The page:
Thoughts on a late night chat show?

Now we’ve seen a full season of Mick Molloy doing a chat show – with a twist – after Micallef got bent around by management at 9; Parky’s been around forever and Denton’s picked up that format and thrown in a tear-jerker question at the halfway point; and Letterman has inspired any number of pretenders from Vizard to Rove, I wonder what the Boxcutters family want in a late night talk show.

What do you want to see in a one hour chat show with a personable host and a musical combo on the side? Should there be a monologue? Should the host do a song from time to time?

Does it need to try to be a comedy or can it be sustained with intelligent conversation? A barrel or wheel? Audience interaction? SMS voting? We’ve come a long way from Don Lane’s barrel but would it still work today?

Any thoughts invited – it’s a blank canvas.

22 Comments

  1. Follow the American talk show formula. Like Leno or Letterman.

    Monologue
    Walk to Desk
    Segment
    Guest 1
    Guest 2
    Musical Act

    Include a band, announcer. No shitty 1960’s barrels etc… I love late night shows and the American formula is the best.

  2. Rob Boxcutter says:

    This would probably be a production nightmare but if it were to be a nightly show I’d like to see five different hosts, each one owning their night of the week with their individual style (some funny, some serious, some seriously experimental), possibly with a few unifying threads running through all the shows (whether a band or just some regular nightly segments). I imagine the five nights would lend themselves to different demographics (perhaps vastly so).

    I don’t mind Letterman, for example, but every night of the week? The things that irritate me about his style are what make me watch him only occasionally.

    Similarly with Denton, I really love the format and how incredibly well prepared he is as an interviewer, and how seemingly effortlessly (with good editing, no doubt) he leads the subject and us through a probing but entertaining conversation, but it would be much too much five nights a week.

    I reckon a network brave enough to try this sort of experiment, and fortified enough to let it run for a few months to build its audience, perhaps tweaking it here and there, could end up with a valuable piece of (late night) real estate.

    Let’s up the risk factor and start with five relative unknowns: why not foster new talent as long as we’re experimenting. I guess experimenting is the keyword. I don’t want just something I’ve seen elswehere. I want to be surprised. If I don’t like it I can try tuning in the next night; that host’s style might suit me better.

    Also, let’s have some women hosting!

  3. Music on television is dead. We all have remotes and itchy fingers: 30 seconds of a song we don’t like and we’re off.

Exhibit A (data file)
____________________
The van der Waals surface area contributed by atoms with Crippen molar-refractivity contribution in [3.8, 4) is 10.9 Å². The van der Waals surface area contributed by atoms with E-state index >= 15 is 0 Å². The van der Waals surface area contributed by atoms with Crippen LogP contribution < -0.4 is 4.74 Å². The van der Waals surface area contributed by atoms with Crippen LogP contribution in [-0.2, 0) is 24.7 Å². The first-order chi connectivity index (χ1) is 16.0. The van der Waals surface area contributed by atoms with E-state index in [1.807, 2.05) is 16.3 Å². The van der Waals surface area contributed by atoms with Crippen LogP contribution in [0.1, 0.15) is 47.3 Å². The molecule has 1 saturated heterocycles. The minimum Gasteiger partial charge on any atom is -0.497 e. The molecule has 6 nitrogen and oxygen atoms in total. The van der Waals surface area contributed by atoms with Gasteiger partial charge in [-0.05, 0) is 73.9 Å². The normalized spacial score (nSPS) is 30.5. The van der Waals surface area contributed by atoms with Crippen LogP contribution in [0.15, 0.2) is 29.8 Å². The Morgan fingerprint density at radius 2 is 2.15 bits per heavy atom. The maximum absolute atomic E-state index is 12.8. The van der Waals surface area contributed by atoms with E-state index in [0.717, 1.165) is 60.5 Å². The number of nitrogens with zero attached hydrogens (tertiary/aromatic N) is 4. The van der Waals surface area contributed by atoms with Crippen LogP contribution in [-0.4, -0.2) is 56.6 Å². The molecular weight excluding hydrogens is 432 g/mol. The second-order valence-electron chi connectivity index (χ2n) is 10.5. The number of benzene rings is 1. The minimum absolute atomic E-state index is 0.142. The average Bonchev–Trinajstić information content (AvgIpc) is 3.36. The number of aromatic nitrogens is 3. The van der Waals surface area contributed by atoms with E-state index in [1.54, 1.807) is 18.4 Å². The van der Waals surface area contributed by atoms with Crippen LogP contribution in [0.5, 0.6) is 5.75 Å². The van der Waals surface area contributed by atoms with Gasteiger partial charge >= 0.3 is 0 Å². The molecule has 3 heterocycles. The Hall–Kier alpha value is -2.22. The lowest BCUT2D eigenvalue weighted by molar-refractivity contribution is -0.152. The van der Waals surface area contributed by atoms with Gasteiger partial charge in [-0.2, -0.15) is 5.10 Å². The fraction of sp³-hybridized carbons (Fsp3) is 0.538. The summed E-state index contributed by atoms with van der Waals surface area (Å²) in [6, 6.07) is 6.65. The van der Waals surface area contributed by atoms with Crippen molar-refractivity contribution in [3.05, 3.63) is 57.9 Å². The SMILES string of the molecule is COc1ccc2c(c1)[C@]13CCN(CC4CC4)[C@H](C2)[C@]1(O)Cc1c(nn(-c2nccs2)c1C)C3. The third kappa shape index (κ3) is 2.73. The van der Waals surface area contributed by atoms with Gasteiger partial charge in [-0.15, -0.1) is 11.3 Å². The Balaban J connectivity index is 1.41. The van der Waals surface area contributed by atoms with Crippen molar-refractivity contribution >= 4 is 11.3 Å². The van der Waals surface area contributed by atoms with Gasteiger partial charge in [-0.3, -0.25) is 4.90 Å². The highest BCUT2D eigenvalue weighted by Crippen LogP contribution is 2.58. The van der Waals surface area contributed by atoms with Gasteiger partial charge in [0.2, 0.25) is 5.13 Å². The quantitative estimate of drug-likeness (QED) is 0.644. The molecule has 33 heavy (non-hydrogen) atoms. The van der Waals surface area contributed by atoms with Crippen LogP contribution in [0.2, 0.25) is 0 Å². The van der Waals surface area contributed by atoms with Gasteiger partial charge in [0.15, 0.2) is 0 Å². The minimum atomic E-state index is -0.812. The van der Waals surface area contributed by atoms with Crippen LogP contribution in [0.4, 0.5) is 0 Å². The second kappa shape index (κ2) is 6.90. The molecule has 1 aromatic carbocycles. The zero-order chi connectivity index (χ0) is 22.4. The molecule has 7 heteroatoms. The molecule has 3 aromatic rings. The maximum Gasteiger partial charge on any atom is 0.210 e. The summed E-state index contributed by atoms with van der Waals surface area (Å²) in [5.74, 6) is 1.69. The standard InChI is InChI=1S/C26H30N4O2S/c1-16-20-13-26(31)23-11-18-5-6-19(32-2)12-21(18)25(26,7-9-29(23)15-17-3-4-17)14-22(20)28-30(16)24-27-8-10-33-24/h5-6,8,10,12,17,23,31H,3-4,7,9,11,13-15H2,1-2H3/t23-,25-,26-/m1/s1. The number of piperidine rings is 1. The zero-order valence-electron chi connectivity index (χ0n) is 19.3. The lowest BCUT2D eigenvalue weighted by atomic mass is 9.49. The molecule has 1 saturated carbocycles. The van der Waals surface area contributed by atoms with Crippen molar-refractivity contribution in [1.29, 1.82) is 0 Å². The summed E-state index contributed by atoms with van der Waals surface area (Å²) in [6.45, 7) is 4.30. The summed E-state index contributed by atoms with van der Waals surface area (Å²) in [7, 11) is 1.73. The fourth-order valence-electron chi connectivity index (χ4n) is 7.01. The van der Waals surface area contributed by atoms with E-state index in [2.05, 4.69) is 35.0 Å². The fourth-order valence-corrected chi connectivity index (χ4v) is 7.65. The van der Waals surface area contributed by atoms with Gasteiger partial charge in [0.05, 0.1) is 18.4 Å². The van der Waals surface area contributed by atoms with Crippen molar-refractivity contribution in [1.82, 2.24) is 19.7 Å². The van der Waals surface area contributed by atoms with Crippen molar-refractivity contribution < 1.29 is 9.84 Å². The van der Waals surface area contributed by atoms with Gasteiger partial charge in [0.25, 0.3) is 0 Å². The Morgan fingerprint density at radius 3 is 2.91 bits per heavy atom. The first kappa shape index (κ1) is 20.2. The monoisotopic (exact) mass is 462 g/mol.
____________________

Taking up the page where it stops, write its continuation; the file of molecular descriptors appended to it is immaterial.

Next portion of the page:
Zingers are dead. ‘Bad joke! [pause for applause] [cut to band leader] [drum sting] [cut back to host] [5 seconds of awkward grinning] Another bad joke! [rinse, repeat]

    Corny ‘news’ segments that follow one sentence of actual news with a poor joke/pun are dead.

    Britain seems to have the right idea at the moment. Your Paul O’Grady, your Graham Norton, your Jonathan Ross. They all feel modern, they’re slick, they’re tightly constructed, and you don’t have to like either the hosts or their guests in order to lazily sit through half an hour or so.

    The other obvious example would be The Daily Show: probably not technically a chat show, but close enough that it carries roughly the same vibe.

  4. Norton is terribly unfunny and annoying. No thanks to English “comedians”. Daily Show is good but not a late night “talk show” really. I also hate news late night shows like Coast to Coast and The Nation. Comedy Talk shows are more interesting when done right.

  5. Norton is so dull – “Ooh look at me… OI’m so GAY – isn’t that hilarious! Oop… OI’m going to say it… yes OI am… COCK!”

    So what’s the point of difference in following the standard Letterman/Leno format? Obviously it didn’t work at 9 – they never cared if Letterman was airing at 4am…

    The Daily Show is an excellent example of comedy/news – presented by a genius – but it’s not what we’re looking at here.

    Let’s tighten the boundaries a little – it’s a 1 hour, weekly show.

  6. Default option is the Letterman model – maybe my memory is playing tricks, but even Steve Vizard & Richard Stubbs couldn’t F@#k it up too badly.

    And why is it that daytime shows hit the mark so effectively, but late night can’t? Say what you will about Kerrie-Ann K, Bert Newton (ver 10.0), or any of the others who in recent years managed hours and hours of live TV, several days a week. Now, I don’t *like* their shows, nosiree I don’t – but there’s no question they have a solid idea of the show they are/ were trying to be and hit that mark pretty effectively.
    Sure they’d need to be tightened up and tweaked for a late night audience, but who’s to say KAK couldn’t adjust?

    It seems for whatever reason the local audience just flat out prefer panel-type late night shows (previously the Panel, the Fat; currently Spicks&Specks, RockWhiz, various ‘Footy Shows’, whatever crap Paul McDermot hosts this year)
    I’d suggest there’s probably enough to have one of them, most nights of the week.